May 17, 2022 2:19 pm

Latest culture news today Thursday, January 20



The latest news today, in the best headlines of the day that ABC makes available to its readers. All the last hours of Thursday, January 20 with a complete summary that you cannot miss:

What if the police found the murderer of the Alcácer girls?

It was in January 1993 when the name of Antonio Anglés was inscribed in the black history of Spain, when two beekeepers found a pit in which the Alcácer girls. Two months earlier, he and Michael Ricart They had been picked up on a highway, where they were hitchhiking. They did not take them to their destination. They were kidnapped, raped and killed. Ricart was unable to escape from the police cordon and was sentenced, but Anglés managed to escape.

Nothing has been heard from him since.

The Dutch Senate approves the purchase of a Rembrandt for 175 million euros

At the end of last year, the Netherlands showed its willingness to pay 169 million dollars for Rembrandt’s ‘The Standard Bearer’ (1636), a painting owned by the familia Rothschild, as confirmed by the Ministry of Culture of the country. The announcement came a few days after France announced that the work, classified as ‘National Treasure’ and whose estimated value was 186 million dollars, was going to return to the art market, since the French State had finally renounced its acquisition: «’The Standard Bearer’ is one of Rembrandt’s masterpieces. For centuries, it has been in private hands, especially in the possession of the King of England and since 1844 of the Rothschild family. Now is the opportunity to acquire a Rembrandt of this caliber.”

Avant-garde and impurity of Eurovision

The worst thing was not the defeat, not even the humiliation, but the public’s indifference towards the repertoire chosen in recent years by RTVE, conditioned by interests that should be rewound, bits of shit and chrome, to compete in the UER contest and return each spring to King’s Meadow like the Moron rooster. Starting from the maxim that you cannot fall any lower and that from now on it is only possible to improve -Sanchista theory and practice-, the public broadcaster has had no problem recruiting fourteen pop stars on this occasion and embarking them on a tie whose venue, Benidorm, implies the absolute absence of complexes from which this musical company starts.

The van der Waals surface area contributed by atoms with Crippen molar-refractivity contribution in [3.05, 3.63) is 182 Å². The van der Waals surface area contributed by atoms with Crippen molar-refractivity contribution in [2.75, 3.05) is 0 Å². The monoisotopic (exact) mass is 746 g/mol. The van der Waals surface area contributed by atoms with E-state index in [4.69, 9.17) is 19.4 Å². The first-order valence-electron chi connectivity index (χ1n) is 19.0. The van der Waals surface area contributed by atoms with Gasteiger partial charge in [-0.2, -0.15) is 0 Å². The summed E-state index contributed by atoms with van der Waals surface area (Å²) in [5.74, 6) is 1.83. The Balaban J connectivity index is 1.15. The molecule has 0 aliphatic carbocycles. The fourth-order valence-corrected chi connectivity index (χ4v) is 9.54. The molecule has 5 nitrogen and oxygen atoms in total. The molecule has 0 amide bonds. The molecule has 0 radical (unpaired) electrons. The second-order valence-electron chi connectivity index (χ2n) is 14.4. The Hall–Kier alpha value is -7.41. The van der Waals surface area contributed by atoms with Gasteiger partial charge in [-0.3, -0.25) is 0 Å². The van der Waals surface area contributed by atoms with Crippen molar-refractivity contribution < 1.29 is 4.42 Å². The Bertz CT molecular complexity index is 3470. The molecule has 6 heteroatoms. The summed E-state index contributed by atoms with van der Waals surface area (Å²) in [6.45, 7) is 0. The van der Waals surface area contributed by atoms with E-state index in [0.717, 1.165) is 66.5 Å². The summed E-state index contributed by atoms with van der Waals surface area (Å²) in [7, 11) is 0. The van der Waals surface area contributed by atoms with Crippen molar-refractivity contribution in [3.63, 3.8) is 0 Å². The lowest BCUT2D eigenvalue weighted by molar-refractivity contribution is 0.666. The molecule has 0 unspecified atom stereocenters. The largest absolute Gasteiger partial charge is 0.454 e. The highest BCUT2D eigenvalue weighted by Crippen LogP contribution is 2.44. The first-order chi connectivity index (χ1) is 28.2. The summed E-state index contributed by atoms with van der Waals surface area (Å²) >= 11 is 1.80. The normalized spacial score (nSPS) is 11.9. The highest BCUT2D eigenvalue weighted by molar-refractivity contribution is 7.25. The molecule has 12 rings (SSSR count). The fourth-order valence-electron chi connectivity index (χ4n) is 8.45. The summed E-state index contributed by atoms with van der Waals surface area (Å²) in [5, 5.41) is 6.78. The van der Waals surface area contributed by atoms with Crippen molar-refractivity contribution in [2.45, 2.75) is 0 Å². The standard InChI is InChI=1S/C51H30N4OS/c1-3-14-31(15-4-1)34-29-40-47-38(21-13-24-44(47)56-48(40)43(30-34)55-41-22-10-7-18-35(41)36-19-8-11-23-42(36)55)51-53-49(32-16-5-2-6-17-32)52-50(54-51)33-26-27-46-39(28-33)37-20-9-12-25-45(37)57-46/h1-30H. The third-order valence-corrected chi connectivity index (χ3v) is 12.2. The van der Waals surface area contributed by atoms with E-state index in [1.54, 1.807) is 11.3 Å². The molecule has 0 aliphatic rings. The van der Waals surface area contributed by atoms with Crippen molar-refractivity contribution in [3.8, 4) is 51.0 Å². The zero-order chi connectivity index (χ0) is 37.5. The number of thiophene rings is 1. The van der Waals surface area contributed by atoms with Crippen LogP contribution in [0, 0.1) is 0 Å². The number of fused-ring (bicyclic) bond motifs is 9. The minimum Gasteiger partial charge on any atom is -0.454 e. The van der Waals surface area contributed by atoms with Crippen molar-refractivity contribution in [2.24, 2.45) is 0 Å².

The key on which the Pissarro del Thyssen depends: apply the Spanish or Californian law

Two decades of legal war over the property of ‘Rue Saint Honoré, après midi. Effet de pluie’, an urban landscape by Camille Pissaro of a Paris varnished by rain, have not even managed to clarify the most essential: what legislation must be applied to decide the belonging of the painting? The Thyssen-Bornemisza National Museum and the heirs of Lilly Cassirer, the daughter of a Jewish collector who was taken by the Nazis. This week the faces were seen, through their lawyers, before the final judicial arbiter in the US, where Cassirer’s heir who initiated the claim resided: the Supreme Court.

El Pissarro del Thyssen: chronology of a legal dispute that began two decades ago

1939: Lilly Cassirer Neubauer sells the painting below its market value to Jakob Scheidwimmer, a dealer and member of the Nazi party, in order to obtain a visa to flee Germany and avoid the death camps. The painting was later acquired by Julius Sulzbacher, from whom it was later confiscated by the Gestapo.

Passion for Spanish modernity

IN her native Madrid, Ana Vázquez de Parga, a secret but fundamental figure of our artistic scene, has passed away at the age of 82. Educated at the Colegio Estudio and the Complutense, modern culture surrounded her since she was a child, as the daughter of the unforgettable marriage formed by the historian Luis Vázquez de Parga and the archivist Consuelo Gutiérrez del Arroyo. For many, starting with the four daughters (Consuelo, Margarita, Marietta, and Ana) and the couple’s only son (Luis), the Vázquez de Parga villa in Jarama, in El Viso, lined with books, paintings, photographs and sculptures (among others, by Ángel Ferrant), was a space of freedom and modernity in the gray post-war Madrid.

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